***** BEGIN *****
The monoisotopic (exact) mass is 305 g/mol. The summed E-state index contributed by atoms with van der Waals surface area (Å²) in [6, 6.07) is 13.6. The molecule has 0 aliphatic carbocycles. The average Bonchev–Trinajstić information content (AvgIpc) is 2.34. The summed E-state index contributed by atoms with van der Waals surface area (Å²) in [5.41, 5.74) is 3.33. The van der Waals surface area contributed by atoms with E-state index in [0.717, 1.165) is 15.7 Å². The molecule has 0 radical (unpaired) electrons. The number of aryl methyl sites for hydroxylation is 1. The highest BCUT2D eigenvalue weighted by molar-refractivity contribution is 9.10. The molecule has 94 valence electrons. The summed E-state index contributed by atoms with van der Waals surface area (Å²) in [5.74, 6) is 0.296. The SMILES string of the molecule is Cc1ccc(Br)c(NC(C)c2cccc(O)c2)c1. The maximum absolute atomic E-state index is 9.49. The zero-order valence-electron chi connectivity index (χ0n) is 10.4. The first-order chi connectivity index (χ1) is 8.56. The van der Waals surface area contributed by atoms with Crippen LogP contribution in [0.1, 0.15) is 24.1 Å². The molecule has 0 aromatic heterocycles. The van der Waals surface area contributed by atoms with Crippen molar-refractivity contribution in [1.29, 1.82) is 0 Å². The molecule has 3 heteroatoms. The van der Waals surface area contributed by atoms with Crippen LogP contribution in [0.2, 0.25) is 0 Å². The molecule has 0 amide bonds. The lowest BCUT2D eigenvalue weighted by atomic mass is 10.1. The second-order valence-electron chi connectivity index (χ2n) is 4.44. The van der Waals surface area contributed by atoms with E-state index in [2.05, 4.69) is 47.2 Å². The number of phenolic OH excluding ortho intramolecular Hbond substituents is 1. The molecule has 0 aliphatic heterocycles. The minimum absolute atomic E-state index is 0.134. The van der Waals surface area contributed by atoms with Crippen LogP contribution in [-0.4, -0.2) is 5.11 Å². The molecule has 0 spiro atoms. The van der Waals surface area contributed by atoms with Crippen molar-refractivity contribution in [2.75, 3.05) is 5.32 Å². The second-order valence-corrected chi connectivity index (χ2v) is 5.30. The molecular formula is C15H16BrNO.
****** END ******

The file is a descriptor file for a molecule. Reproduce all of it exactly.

The monoisotopic (exact) mass is 305 g/mol. The summed E-state index contributed by atoms with van der Waals surface area (Å²) in [6, 6.07) is 13.6. The molecule has 0 aliphatic carbocycles. The average Bonchev–Trinajstić information content (AvgIpc) is 2.34. The summed E-state index contributed by atoms with van der Waals surface area (Å²) in [5.41, 5.74) is 3.33. The van der Waals surface area contributed by atoms with E-state index in [0.717, 1.165) is 15.7 Å². The molecule has 0 radical (unpaired) electrons. The number of aryl methyl sites for hydroxylation is 1. The highest BCUT2D eigenvalue weighted by molar-refractivity contribution is 9.10. The molecule has 94 valence electrons. The summed E-state index contributed by atoms with van der Waals surface area (Å²) in [5.74, 6) is 0.296. The SMILES string of the molecule is Cc1ccc(Br)c(NC(C)c2cccc(O)c2)c1. The maximum absolute atomic E-state index is 9.49. The zero-order valence-electron chi connectivity index (χ0n) is 10.4. The first-order chi connectivity index (χ1) is 8.56. The van der Waals surface area contributed by atoms with Crippen LogP contribution in [0.1, 0.15) is 24.1 Å². The molecule has 0 aromatic heterocycles. The van der Waals surface area contributed by atoms with Crippen molar-refractivity contribution in [1.29, 1.82) is 0 Å². The molecule has 3 heteroatoms. The van der Waals surface area contributed by atoms with Crippen LogP contribution in [0.2, 0.25) is 0 Å². The molecule has 0 amide bonds. The lowest BCUT2D eigenvalue weighted by atomic mass is 10.1. The second-order valence-electron chi connectivity index (χ2n) is 4.44. The van der Waals surface area contributed by atoms with E-state index in [2.05, 4.69) is 47.2 Å². The number of phenolic OH excluding ortho intramolecular Hbond substituents is 1. The molecule has 0 aliphatic heterocycles. The minimum absolute atomic E-state index is 0.134. The van der Waals surface area contributed by atoms with Crippen LogP contribution in [-0.4, -0.2) is 5.11 Å². The molecule has 0 spiro atoms. The van der Waals surface area contributed by atoms with Crippen molar-refractivity contribution in [2.75, 3.05) is 5.32 Å². The second-order valence-corrected chi connectivity index (χ2v) is 5.30. The molecular formula is C15H16BrNO.